Theatre Disasters

Over the years, I’ve always been attracted to live theatre (and no, I didn’t spell that incorrectly. One sees movies in a “theater” but if it’s a live show and you spell it “…er”, we theatre folk will smack you over the head with a powder puff.)  I’ve acted in a lot of shows, two dozen at last count, and there are a few more that I’ve written or directed.  If you add in the shows that I wasn’t in, but built the set, the total would be much higher. Here’s a hint for anyone who would like to get involved in a theatre company. First, learn Carpentry. If, when applying to join said company, you let on that you know your way around wood and tools, they will snap you up like a throat lozenge at an auctioneers’ convention.

Acting in a production, even a small, local theatre gig, can be pretty stressful. Anyone who thinks that “just standing on a stage and reciting lines” isn’t high stress has never stood on that stage, in front of several hundred people, in complete silence, and wondered what the Hell is that thing you were supposed to be saying. Like folks in other high-stress activities, actors like to go to a local bar after a performance or rehearsal, nurse a beer, and swap stories about theatre. Subjects usually include “Impossible Directors,” “Actors Without a Clue,” and “Producers with Starry Eyes and Tight Fists.”

But one of the most favored categories is “Theatre Disasters.” These are not actual disasters like the theatre burning down or The President getting shot, but more on the order of the bizarre and hilarious. For example, there’s the story of the guy whose memory, in the middle of a scene, suddenly went blank. After a few moments of tedious silence, he turned and walked off stage, got in his car, and went home.

Here are three stories. All are true. I was not there for any of the three, but I know people who were and I got these tales from them.

The first happened in a production of the musical play Peter Pan. Because the show, despite being more than 60 years old, is still very popular,  several companies around the country specialize in providing all the necessary technical things that local theatres need to pull it off. As well as sets and costumes, they provide all the ropes, pulleys, and harnesses needed to fly Peter, Wendy, Michael, and John around the stage. And, of course, they hire out professional stagehands that are trained to know what line to pull exactly when.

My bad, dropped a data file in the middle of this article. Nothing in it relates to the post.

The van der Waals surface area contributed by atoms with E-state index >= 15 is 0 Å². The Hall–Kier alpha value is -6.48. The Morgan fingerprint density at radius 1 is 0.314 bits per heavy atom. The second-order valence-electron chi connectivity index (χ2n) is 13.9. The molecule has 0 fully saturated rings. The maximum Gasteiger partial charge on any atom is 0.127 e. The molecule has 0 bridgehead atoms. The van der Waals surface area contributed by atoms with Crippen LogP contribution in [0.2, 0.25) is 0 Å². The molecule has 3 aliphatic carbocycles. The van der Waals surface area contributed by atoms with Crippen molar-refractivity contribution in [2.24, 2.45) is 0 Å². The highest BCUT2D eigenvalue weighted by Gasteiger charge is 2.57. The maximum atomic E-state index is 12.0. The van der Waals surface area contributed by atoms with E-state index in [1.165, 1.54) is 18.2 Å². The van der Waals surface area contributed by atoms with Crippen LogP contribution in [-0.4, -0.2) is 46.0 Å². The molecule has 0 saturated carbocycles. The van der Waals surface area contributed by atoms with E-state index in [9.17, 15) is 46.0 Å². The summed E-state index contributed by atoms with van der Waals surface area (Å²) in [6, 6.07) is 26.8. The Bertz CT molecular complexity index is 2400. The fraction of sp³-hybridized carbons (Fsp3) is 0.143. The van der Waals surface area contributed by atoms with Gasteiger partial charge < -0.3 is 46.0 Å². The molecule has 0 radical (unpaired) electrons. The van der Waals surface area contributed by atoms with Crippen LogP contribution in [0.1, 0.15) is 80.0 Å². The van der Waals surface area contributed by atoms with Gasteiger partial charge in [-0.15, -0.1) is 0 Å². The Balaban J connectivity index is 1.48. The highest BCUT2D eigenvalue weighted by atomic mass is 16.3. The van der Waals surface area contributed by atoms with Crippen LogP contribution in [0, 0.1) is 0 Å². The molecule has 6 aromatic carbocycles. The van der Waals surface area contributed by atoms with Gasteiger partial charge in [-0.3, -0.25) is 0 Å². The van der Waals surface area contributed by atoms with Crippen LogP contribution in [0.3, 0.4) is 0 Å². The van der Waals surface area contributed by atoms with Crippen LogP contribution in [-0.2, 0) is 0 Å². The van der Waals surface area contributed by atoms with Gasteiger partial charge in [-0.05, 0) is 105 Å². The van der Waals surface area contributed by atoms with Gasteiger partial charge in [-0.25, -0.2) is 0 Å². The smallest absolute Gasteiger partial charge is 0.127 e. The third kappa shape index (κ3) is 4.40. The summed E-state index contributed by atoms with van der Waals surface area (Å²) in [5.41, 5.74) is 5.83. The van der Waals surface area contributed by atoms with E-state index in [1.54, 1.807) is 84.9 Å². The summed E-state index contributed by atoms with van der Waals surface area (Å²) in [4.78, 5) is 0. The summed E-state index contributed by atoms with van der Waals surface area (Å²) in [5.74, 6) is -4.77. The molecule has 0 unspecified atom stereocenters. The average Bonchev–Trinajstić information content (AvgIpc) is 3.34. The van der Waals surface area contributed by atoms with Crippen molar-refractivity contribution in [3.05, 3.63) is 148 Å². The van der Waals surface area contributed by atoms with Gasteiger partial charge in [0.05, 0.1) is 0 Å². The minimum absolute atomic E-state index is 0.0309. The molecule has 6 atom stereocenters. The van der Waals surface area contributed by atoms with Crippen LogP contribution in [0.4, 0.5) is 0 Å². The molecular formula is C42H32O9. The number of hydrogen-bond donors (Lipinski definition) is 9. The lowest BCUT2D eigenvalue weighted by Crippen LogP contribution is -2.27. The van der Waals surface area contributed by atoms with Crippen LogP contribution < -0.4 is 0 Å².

In the last scene of the play, Wendy and her brothers are in bed in the nursery and Peter flies in through the window. He has come to see Wendy for the last time. They sing a final song and Peter whisks away. Since the musical role of Peter was originated by Mary Martin, it has become a tradition to cast an athletic young woman in the role of Peter Pan. This production was no exception. On this night, at the same time the two leads are singing “Don’t Say Goodbye” to each other, the backstage flying crew has slipped out the back door for a smoke. The stagehand who flies Peter suddenly realizes that the song is ending and in a few moments the actress playing Peter is going to throw herself out of the nursery window. He runs for the ropes. On stage, Peter nimbly hops up onto the windowsill. Backstage, the crewman grabs the rope and kicks off the brake. Peter crows like a rooster, leaps out the window and falls on her face on the stage outside. At the same moment, Wendy shoots up out of bed, flails into the middle of the room, swings around, and slams back into a wall.

In a noble gesture, the audience was charged no extra for the slapstick fun.

The second story was told to me by my friend Donna, who is the Artistic Director of The St. Louis Shakespeare Festival and has been for many years. The Company produces three plays every summer, two by Shakespeare and one other, usually a classic, by another playwright. The play in question was Romeo and Juliet, and the scene was the swordfight between Mercutio and Tybalt. Romeo tries to break up the fight but instead hinders his cousin Mercutio. Tybalt’s sword slips under Romeo’s arm and skewers Mercutio. Then Tybalt and the other Capulets run away.

Let’s pause for a quick note about stage combat with swords. Swords made for stage duels all have flat, steel buttons welded to the pointy end and this button cannot puncture clothing or people. To make it seem as if it did, there is a device called a “blood bag.” It is a very flimsy plastic bag filled with chocolate syrup, corn syrup, and red food coloring. This is slipped into a special pocket sewn into the victim’s costume. When the button on the attacker’s sword hits the correct spot, the bag splits open, and very realistic-looking blood pours out and stains the victim’s shirt.

On this particular night, the button on Tybalt’s sword, instead of just breaking the bag, got entangled with the torn plastic. When the actor jerked the sword back, the bloody bag went flying across the stage, hit the proscenium, and slowly slid down, leaving a dripping, crimson track behind. Donna said it looked like Tybalt had ripped out Mercutio’s liver and flung it across the stage. Although the cast plunged ahead with the dialogue, the gasps and screams drowned out Mercutio saying, “…a scratch, ‘tis but a scratch,” before he keeled over and expired.

Finally, let’s turn to Chicago, my old pal Patti, and her story of the “starving pirates.”